Hypertrophic cardiomyopathy is an abnormal thickening of the heart muscle (myocardium) walls that reduces the ability of the heart to pump blood. This thickening disables the heart to fill in properly with blood, but there can also be a partial obstruction in pumping blood; both, decrease the heart pumping function. The disease is usually inherited, but the exact cause is not known. As a consequence, there may be sudden death even in healthy, active people. The symptoms do not always show until middle age.



The symptoms of this disease show during adolescence, especially during physical exercises. These are:

  • collapse
  • lack of air
  • chest pain
  • dizziness and fatigue
  • palpitations
  • heart murmur

As hypertrophic cardiomyopathy progresses, feeling of suffocation may appear during resting. In certain cases, life-threatening arrhythmia may occur. Heart valve disorder may appear between the left atrium and left ventricle, which leads to getting blood back, which causes additional heart effort.

In severe cases, thickened heart walls may prevent pumping blood from the heart, supplying blood to the rest of the organs. This situation is potentially fatal.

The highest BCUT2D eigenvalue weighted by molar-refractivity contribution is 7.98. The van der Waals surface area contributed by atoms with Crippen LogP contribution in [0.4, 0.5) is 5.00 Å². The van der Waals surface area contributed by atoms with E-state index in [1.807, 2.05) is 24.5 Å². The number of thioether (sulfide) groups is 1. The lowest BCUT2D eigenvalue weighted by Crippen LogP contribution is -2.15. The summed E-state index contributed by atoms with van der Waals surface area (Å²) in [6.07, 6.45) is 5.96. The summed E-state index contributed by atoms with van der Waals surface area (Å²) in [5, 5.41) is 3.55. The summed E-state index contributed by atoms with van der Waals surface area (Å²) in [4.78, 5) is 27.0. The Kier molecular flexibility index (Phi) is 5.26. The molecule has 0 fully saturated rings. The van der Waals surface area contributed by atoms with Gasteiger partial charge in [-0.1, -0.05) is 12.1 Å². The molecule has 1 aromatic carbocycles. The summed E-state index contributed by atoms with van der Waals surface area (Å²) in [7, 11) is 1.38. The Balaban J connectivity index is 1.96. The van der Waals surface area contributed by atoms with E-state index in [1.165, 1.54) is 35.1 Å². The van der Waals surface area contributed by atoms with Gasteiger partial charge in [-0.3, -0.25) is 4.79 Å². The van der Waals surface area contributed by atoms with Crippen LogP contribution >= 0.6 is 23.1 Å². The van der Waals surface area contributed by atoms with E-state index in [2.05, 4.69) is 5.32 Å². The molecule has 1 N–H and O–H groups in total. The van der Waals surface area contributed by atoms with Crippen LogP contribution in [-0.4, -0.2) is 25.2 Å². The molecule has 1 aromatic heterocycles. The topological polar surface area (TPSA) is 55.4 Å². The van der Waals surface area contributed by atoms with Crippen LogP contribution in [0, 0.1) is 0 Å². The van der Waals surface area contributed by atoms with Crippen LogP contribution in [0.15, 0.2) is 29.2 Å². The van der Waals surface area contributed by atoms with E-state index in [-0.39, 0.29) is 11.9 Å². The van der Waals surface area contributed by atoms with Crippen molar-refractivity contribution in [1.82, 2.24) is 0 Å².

Risk Factors

The risk factor is family history. Hypertrophic cardiomyopathy is inherited in most of the cases. In case you have a sibling parent or close relative with this condition, you should ask for a screening.



The complications of hypertrophic cardiomyopathy can be:

  • obstruction in the blood flow
  • arrhythmia
  • enlarged ventricle
  • valve problems
  • heart failure
  • sudden cardiac death



Prevention is almost impossible because hypertrophic cardiomyopathy is inherited. However, if diagnosed with this condition, preventive measures can be taken in order to prevent sudden cardiac death: implant a defibrillator, not take part in competitive sports, medications and doctor’s advice.